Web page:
First, China's family planning policy and population aging have changed people's living habits. The decline in the number of families has greatly increased the demand for pets. Children treat their pets as their partners, and when they grow up and get married, pets become the spiritual sustenance of their parents. Some professionals even put forward the "one pet half son" argument, which shows the importance of the pet to the Chinese at this stage.
Second, people's ideas have changed, pets are increasingly seen as their partners-especially urban residents, their disposable income is higher, willing to spend more money on pets. China's society is undergoing an unprecedented transformation, and relationships are more complex than ever. As a result, many people rely on pets to rule out loneliness and relax themselves.
Finally, the popularity of pet living prices has accelerated the process of Chinese pets entering the family. A few years ago, the value of tens of thousands of pets in the current price has fallen to nearly thousand yuan or even hundreds of yuan, and the return of this kind of living price is the trigger for the proliferation of Pet families.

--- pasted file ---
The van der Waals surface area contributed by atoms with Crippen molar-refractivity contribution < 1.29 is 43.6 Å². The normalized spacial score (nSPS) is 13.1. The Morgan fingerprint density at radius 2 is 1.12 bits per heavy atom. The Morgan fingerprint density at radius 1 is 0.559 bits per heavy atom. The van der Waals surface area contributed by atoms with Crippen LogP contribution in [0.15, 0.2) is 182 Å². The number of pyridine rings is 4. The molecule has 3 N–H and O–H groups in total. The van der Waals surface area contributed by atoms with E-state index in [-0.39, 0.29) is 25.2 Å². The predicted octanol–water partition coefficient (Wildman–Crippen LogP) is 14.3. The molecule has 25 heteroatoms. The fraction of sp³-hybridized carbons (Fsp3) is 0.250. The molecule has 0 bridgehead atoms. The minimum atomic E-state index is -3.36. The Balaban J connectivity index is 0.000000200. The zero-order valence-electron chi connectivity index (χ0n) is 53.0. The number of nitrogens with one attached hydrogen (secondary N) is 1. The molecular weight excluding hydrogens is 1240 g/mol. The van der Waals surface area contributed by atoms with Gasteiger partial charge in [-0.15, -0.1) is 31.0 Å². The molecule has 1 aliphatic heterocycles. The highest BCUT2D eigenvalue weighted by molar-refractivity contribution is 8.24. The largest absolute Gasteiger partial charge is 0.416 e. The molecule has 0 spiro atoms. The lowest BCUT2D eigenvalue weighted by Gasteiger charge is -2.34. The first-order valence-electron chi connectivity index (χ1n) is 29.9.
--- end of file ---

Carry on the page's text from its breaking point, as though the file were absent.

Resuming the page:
The number of pets in China will continue to grow high, thus creating new business opportunities for the lucrative pet industry. The pet market will enter a period of high growth in areas with a per capita GNP of more than US $3000, researchers said. Many of China's major cities have reached that level, and some large cities, such as Beijing, Shanghai, Guangzhou and Shenzhen, have gone far beyond that level. The typical Western life scene that walks with a dog today is common in many cities in China. Pet products, from pet food, pet-specific shampoo to pet toys, has increasingly appeared on the shelves of major supermarkets.
The prosperity of the pet market is only the beginning of the rise of China's "pet economy".